The patient was discharged 2 days later when a
bed in a nursing home with a hospice contract
became available. The family expressed
tremendous satisfaction with the resolution of
her hospitalization and continued to visit her
daily in the nursing home where she was reported
to be interactive and comfortable until her death
2 months later.
56
Palliative Care Is Cost-Saving, supports
transitions to more appropriate care settings
  • Palliative care lowers costs (for hospitals and
    payers) by reducing hospital and ICU length of
    stay, and direct (such as pharmacy) costs.
  • Palliative care improves continuity between
    settings and increases hospice/homecare/nursing
    home referral by supporting appropriate
    transition management.

Lilly et al, Am J Med, 2000 Dowdy et al, Crit
Care Med, 1998 Carlson et al, JAMA, 1988
Campbell et al, Heart Lung, 1991 Campbell et al,
Crit Care Med, 1997 Bruera et al, J Pall Med,
2000 Finn et al, ASCO, 2002 Goldstein et al,
Sup Care Cancer, 1996 Advisory Board 2002
Project Safe Conduct 2002, Smeenk et al Pat Educ
Couns 2000 Von Gunten JAMA 2002 Schneiderman et
al JAMA 2003 Campbell and Guzman, Chest 2003
Smith et al. JPM 2003 Smith, Hillner JCO 2002
www.capc.org.
57
How Palliative Care Reduces Length of Stay and
Cost
  • Palliative care
  • Clarifies goals of care with patients and
    families
  • Helps families to select medical treatments and
    care settings that meet their goals
  • Assists with decisions to leave the hospital, or
    to withhold or withdraw death-prolonging
    treatments that dont help to meet their goals

58
Case Studies on the Clinical and Financial Impact
of Palliative Care
  1. Mount Sinai Hospital, New York City
  2. Kaiser Permanente, California
  3. Ireland Cancer Center and Hospice of the Western
    Reserve, Cleveland
  4. Virginia Commonwealth University, Richmond
  5. University of Michigan and Hospice of Michigan,
    Ann Arbor

59
Case 1. Mount Sinai Hospital, NYC Improvement
in Symptoms1997-2002 2219 palliative care
consult service patients
Severe
Pain
Nausea
Moderate
Dyspnea
Mild
None
60
Mount Sinai Hospital Satisfaction DataPercent of
Palliative Care Families Satisfied or Very
Satisfied Following their Loved Ones Death with
  • Control of pain - 95
  • Control of non-pain symptoms - 92
  • Support of patients quality of life - 89
  • Support for family stress/anxiety - 84
  • Manner in which you were told of patients
    terminal illness - 88
  • Overall care provided by palliative care program-
    95

Source Post-Discharge/Death Family Satisfaction
Interviews, Mount Sinai Hospital, New York City
61
Mount Sinai Hospital, 2002 Financial Analyses
in Patients who Died with and without Palliative
Care
  • Medicare data Palliative Care Patients Spent 357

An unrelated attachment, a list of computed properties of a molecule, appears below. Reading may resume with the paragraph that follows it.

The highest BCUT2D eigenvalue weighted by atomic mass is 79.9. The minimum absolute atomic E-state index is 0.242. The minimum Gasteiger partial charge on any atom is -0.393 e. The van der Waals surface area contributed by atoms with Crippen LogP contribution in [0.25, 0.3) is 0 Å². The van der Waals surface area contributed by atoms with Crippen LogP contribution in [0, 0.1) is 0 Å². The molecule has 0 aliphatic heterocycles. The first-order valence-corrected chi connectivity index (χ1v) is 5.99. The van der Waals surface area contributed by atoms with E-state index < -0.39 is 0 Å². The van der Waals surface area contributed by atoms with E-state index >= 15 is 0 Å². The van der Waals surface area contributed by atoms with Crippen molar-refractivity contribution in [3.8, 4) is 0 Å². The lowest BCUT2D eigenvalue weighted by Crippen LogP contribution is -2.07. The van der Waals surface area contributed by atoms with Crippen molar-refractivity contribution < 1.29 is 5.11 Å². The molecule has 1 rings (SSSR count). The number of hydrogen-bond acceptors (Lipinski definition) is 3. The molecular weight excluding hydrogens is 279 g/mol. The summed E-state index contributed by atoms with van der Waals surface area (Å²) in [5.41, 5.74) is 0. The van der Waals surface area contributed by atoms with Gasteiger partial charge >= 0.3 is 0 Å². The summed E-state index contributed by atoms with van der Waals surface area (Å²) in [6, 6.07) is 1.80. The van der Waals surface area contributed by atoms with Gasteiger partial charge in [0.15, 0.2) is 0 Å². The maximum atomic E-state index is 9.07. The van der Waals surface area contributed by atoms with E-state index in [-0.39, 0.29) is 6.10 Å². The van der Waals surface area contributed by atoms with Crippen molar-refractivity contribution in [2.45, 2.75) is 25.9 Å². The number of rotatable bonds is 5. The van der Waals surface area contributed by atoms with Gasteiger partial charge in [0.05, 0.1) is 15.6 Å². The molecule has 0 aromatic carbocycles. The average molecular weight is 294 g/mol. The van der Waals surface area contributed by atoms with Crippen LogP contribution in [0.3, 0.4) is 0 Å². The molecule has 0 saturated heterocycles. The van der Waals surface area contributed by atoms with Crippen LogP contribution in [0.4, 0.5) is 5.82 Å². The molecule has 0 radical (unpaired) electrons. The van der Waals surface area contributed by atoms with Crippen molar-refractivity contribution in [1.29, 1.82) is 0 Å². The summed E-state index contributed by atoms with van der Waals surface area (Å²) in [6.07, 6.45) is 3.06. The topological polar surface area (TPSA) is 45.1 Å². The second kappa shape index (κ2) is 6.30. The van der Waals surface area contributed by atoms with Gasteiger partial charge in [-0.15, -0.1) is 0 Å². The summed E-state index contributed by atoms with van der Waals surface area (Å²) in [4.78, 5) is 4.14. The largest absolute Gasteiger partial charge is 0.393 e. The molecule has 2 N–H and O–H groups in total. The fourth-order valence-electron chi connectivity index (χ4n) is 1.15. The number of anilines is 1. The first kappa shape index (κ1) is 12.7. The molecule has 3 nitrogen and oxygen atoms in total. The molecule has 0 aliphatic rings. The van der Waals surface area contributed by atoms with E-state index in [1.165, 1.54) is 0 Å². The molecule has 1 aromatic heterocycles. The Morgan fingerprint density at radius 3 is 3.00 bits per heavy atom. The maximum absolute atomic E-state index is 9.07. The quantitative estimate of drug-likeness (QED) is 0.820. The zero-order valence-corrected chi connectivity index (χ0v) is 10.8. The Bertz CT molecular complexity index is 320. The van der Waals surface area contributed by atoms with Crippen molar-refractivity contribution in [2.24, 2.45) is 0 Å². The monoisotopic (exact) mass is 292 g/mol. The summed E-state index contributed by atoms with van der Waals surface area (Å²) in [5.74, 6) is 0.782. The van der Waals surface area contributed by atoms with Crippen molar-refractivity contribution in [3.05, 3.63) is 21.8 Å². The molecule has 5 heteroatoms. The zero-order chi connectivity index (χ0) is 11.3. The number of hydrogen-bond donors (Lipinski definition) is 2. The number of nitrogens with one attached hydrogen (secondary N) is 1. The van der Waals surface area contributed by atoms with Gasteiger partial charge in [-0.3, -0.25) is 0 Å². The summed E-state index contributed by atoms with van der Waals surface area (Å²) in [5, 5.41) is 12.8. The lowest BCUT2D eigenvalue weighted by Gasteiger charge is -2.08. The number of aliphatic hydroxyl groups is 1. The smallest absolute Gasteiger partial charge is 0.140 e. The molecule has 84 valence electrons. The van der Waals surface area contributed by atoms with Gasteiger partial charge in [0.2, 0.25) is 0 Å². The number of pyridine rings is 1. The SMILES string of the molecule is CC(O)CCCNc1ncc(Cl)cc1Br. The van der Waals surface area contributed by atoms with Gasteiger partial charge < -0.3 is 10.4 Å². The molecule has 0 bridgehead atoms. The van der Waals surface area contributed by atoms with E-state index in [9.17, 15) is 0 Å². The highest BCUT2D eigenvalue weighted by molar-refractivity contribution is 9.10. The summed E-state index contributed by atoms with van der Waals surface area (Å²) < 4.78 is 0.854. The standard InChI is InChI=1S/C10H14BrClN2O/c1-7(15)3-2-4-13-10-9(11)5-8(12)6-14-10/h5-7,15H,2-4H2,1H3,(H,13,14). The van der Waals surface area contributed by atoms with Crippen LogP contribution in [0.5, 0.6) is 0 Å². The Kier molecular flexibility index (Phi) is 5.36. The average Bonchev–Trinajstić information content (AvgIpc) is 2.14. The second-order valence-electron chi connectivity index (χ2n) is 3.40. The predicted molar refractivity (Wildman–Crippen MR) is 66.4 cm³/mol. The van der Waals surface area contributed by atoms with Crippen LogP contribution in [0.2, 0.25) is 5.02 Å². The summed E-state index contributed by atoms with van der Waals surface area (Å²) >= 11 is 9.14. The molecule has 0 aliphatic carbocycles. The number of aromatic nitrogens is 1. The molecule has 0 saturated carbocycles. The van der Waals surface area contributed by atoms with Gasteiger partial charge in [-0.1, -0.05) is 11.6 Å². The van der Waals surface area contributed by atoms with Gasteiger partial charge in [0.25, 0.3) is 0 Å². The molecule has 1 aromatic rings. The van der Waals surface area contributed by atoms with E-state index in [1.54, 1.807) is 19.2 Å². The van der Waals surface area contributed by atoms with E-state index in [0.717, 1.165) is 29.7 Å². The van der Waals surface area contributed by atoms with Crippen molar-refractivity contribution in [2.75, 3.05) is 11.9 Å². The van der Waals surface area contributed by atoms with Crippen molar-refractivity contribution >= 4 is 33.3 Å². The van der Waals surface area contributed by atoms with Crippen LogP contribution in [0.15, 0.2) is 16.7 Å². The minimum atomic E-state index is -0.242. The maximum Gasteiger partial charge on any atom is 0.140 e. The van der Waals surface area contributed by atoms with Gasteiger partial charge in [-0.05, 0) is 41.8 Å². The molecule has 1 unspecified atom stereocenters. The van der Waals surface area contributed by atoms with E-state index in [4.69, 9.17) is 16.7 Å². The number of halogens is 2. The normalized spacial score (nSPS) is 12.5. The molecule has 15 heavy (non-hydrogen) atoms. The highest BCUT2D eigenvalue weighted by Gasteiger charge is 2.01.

Fewer Days in Mount Sinai As Compared to
    DRG-Matched Patients Not Followed by Palliative
    Care
  • Cost savings from palliative care 866,806 per
    year for patients with LOS gt 21 days
  • The longer the LOS, the greater the savings
  • Cost per day Total cost per DRG / average LOS
    per DRG
  • Cost reduction cost per day x days saved

62
Mount Sinai Hospital, 2002 Length of Stay
Analyses in Medicare Patients Who Died with and
without Palliative Care
  • 357 fewer days, gt866,000 total costs saved
  • Additional savings from reduced LOS in patients
    discharged alive income from new admissions
    allowed by increase in bed capacity reduced
    pharmacy and ancillary costs/day
  • Result hospital salary support for a doctor and
    2 nurses for the palliative care service
  • Meier, D. Planning a hospital-based palliative
    care program A primer for institutional
    leaders. www.capc.org

63
Case 2. Kaiser Permanente, CaliforniaGarfield
Memorial Fund
  • Comparison trial palliative vs. usual care
  • Two year study, 1999-2001
  • Multivariate analysis in subgroup of deceased
    patients (n300)

64
Kaiser Palliative Care Improves Satisfaction
P .01
P .6
65
Kaiser Palliative Care Service Reduces Costs
  • Average 6,580 (45) reduction in costs for PC
    patients
  • Locus of care shifted from inpatient to home,
    result is lower costs

plt.001 F35.93
66
Case 4. Virginia Commonwealth University
  • Specialist run high-volume in-patient palliative
    care unit
  • Comparing 2 week periods before and after
    referral, costs and charges reduced by 66
    overall
  • Compared to non-palliative care control group,
    direct and total costs reduced 57
  • Smith TJ, et al. A high volume specialist
    palliative care unit and team may reduce
    in-hospital end of life care cost. J Palliat Med.
    Oct 20036(5)699-705.

67